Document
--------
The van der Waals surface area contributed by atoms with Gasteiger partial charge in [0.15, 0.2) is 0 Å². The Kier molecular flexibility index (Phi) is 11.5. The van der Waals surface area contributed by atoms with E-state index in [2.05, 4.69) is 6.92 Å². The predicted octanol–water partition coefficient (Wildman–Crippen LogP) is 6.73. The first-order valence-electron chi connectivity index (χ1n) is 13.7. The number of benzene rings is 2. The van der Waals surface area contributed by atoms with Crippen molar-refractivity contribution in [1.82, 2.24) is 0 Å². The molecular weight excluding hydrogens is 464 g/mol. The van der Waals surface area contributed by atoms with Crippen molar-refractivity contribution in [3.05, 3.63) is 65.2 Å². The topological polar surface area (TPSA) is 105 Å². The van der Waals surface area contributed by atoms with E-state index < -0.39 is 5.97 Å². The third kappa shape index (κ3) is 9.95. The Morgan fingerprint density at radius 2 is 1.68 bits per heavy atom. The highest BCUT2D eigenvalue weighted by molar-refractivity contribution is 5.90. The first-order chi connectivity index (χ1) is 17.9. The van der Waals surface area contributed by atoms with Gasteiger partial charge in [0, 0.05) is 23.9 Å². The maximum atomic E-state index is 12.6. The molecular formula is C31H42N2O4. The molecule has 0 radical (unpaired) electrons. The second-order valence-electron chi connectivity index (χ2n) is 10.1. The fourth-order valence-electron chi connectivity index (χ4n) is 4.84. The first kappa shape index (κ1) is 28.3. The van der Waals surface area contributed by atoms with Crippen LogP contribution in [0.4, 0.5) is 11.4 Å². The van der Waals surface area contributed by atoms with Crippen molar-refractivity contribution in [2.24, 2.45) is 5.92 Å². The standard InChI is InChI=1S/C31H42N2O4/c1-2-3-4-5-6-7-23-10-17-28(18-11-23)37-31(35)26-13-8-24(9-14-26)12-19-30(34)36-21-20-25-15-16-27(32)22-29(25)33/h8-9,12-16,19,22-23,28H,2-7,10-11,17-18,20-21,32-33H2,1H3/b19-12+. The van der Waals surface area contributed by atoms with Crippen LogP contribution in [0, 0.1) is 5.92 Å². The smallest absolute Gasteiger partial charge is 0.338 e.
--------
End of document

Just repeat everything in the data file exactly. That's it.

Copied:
The van der Waals surface area contributed by atoms with Gasteiger partial charge in [0.15, 0.2) is 0 Å². The Kier molecular flexibility index (Phi) is 11.5. The van der Waals surface area contributed by atoms with E-state index in [2.05, 4.69) is 6.92 Å². The predicted octanol–water partition coefficient (Wildman–Crippen LogP) is 6.73. The first-order valence-electron chi connectivity index (χ1n) is 13.7. The number of benzene rings is 2. The van der Waals surface area contributed by atoms with Crippen molar-refractivity contribution in [1.82, 2.24) is 0 Å². The molecular weight excluding hydrogens is 464 g/mol. The van der Waals surface area contributed by atoms with Crippen molar-refractivity contribution in [3.05, 3.63) is 65.2 Å². The topological polar surface area (TPSA) is 105 Å². The van der Waals surface area contributed by atoms with E-state index < -0.39 is 5.97 Å². The third kappa shape index (κ3) is 9.95. The Morgan fingerprint density at radius 2 is 1.68 bits per heavy atom. The highest BCUT2D eigenvalue weighted by molar-refractivity contribution is 5.90. The first-order chi connectivity index (χ1) is 17.9. The van der Waals surface area contributed by atoms with Gasteiger partial charge in [0, 0.05) is 23.9 Å². The maximum atomic E-state index is 12.6. The molecular formula is C31H42N2O4. The molecule has 0 radical (unpaired) electrons. The second-order valence-electron chi connectivity index (χ2n) is 10.1. The fourth-order valence-electron chi connectivity index (χ4n) is 4.84. The first kappa shape index (κ1) is 28.3. The van der Waals surface area contributed by atoms with Crippen LogP contribution in [0.4, 0.5) is 11.4 Å². The van der Waals surface area contributed by atoms with Crippen molar-refractivity contribution in [2.24, 2.45) is 5.92 Å². The standard InChI is InChI=1S/C31H42N2O4/c1-2-3-4-5-6-7-23-10-17-28(18-11-23)37-31(35)26-13-8-24(9-14-26)12-19-30(34)36-21-20-25-15-16-27(32)22-29(25)33/h8-9,12-16,19,22-23,28H,2-7,10-11,17-18,20-21,32-33H2,1H3/b19-12+. The van der Waals surface area contributed by atoms with Crippen LogP contribution in [0, 0.1) is 5.92 Å². The smallest absolute Gasteiger partial charge is 0.338 e.